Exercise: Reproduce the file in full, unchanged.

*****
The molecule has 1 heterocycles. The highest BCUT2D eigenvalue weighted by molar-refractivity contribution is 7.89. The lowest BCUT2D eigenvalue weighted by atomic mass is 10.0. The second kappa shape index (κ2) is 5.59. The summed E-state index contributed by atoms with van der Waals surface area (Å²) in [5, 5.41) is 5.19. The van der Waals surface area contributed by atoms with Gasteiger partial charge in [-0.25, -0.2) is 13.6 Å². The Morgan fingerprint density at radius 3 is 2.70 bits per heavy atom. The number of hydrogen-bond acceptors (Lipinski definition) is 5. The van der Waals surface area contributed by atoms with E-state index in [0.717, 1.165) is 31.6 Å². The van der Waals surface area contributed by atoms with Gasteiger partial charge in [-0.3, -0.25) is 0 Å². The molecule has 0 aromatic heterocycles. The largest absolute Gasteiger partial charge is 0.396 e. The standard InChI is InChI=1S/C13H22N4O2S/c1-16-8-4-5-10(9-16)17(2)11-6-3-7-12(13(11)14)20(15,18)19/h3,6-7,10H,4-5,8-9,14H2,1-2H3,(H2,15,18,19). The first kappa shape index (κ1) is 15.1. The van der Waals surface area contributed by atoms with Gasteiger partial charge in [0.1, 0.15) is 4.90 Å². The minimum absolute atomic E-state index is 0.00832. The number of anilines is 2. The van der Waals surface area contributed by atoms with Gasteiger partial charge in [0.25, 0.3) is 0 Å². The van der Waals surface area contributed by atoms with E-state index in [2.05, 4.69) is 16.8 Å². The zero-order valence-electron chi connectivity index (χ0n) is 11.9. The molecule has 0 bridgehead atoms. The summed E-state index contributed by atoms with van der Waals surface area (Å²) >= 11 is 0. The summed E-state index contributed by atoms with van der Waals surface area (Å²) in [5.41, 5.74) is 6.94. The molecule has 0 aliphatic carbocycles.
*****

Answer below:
The molecule has 1 heterocycles. The highest BCUT2D eigenvalue weighted by molar-refractivity contribution is 7.89. The lowest BCUT2D eigenvalue weighted by atomic mass is 10.0. The second kappa shape index (κ2) is 5.59. The summed E-state index contributed by atoms with van der Waals surface area (Å²) in [5, 5.41) is 5.19. The van der Waals surface area contributed by atoms with Gasteiger partial charge in [-0.25, -0.2) is 13.6 Å². The Morgan fingerprint density at radius 3 is 2.70 bits per heavy atom. The number of hydrogen-bond acceptors (Lipinski definition) is 5. The van der Waals surface area contributed by atoms with E-state index in [0.717, 1.165) is 31.6 Å². The van der Waals surface area contributed by atoms with Gasteiger partial charge in [-0.3, -0.25) is 0 Å². The molecule has 0 aromatic heterocycles. The largest absolute Gasteiger partial charge is 0.396 e. The standard InChI is InChI=1S/C13H22N4O2S/c1-16-8-4-5-10(9-16)17(2)11-6-3-7-12(13(11)14)20(15,18)19/h3,6-7,10H,4-5,8-9,14H2,1-2H3,(H2,15,18,19). The first kappa shape index (κ1) is 15.1. The van der Waals surface area contributed by atoms with Gasteiger partial charge in [0.1, 0.15) is 4.90 Å². The minimum absolute atomic E-state index is 0.00832. The number of anilines is 2. The van der Waals surface area contributed by atoms with Gasteiger partial charge in [0.25, 0.3) is 0 Å². The van der Waals surface area contributed by atoms with E-state index in [2.05, 4.69) is 16.8 Å². The zero-order valence-electron chi connectivity index (χ0n) is 11.9. The molecule has 0 bridgehead atoms. The summed E-state index contributed by atoms with van der Waals surface area (Å²) >= 11 is 0. The summed E-state index contributed by atoms with van der Waals surface area (Å²) in [5.41, 5.74) is 6.94. The molecule has 0 aliphatic carbocycles.